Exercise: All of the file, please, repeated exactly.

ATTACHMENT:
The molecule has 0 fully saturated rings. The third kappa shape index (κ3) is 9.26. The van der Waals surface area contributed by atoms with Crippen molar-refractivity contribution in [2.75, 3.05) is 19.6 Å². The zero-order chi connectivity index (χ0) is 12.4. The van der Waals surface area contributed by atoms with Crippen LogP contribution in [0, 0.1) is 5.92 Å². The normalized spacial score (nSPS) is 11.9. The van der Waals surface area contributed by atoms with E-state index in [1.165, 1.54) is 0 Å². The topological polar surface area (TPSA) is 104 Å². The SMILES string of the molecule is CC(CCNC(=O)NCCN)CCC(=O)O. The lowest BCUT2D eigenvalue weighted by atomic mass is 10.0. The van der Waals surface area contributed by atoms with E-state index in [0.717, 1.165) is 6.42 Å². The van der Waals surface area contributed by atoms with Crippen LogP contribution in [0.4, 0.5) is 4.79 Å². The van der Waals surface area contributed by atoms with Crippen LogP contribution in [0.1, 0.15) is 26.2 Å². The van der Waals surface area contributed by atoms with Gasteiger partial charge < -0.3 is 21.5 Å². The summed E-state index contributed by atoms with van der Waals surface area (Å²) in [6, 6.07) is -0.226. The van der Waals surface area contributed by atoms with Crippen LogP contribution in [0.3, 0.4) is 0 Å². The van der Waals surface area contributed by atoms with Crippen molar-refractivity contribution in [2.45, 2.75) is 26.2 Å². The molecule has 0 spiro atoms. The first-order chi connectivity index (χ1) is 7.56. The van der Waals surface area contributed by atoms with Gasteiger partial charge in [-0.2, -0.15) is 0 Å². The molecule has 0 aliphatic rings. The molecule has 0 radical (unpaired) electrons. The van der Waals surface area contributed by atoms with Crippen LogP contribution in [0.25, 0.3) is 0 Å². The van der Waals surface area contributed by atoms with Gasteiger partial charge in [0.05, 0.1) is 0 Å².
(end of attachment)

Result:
The molecule has 0 fully saturated rings. The third kappa shape index (κ3) is 9.26. The van der Waals surface area contributed by atoms with Crippen molar-refractivity contribution in [2.75, 3.05) is 19.6 Å². The zero-order chi connectivity index (χ0) is 12.4. The van der Waals surface area contributed by atoms with Crippen LogP contribution in [0, 0.1) is 5.92 Å². The normalized spacial score (nSPS) is 11.9. The van der Waals surface area contributed by atoms with E-state index in [1.165, 1.54) is 0 Å². The topological polar surface area (TPSA) is 104 Å². The SMILES string of the molecule is CC(CCNC(=O)NCCN)CCC(=O)O. The lowest BCUT2D eigenvalue weighted by atomic mass is 10.0. The van der Waals surface area contributed by atoms with E-state index in [0.717, 1.165) is 6.42 Å². The van der Waals surface area contributed by atoms with Crippen LogP contribution in [0.4, 0.5) is 4.79 Å². The van der Waals surface area contributed by atoms with Crippen LogP contribution in [0.1, 0.15) is 26.2 Å². The van der Waals surface area contributed by atoms with Gasteiger partial charge < -0.3 is 21.5 Å². The summed E-state index contributed by atoms with van der Waals surface area (Å²) in [6, 6.07) is -0.226. The van der Waals surface area contributed by atoms with Crippen LogP contribution in [0.3, 0.4) is 0 Å². The van der Waals surface area contributed by atoms with Crippen molar-refractivity contribution in [2.45, 2.75) is 26.2 Å². The molecule has 0 spiro atoms. The first-order chi connectivity index (χ1) is 7.56. The van der Waals surface area contributed by atoms with Gasteiger partial charge in [-0.2, -0.15) is 0 Å². The molecule has 0 aliphatic rings. The molecule has 0 radical (unpaired) electrons. The van der Waals surface area contributed by atoms with Crippen LogP contribution in [0.25, 0.3) is 0 Å². The van der Waals surface area contributed by atoms with Gasteiger partial charge in [0.05, 0.1) is 0 Å².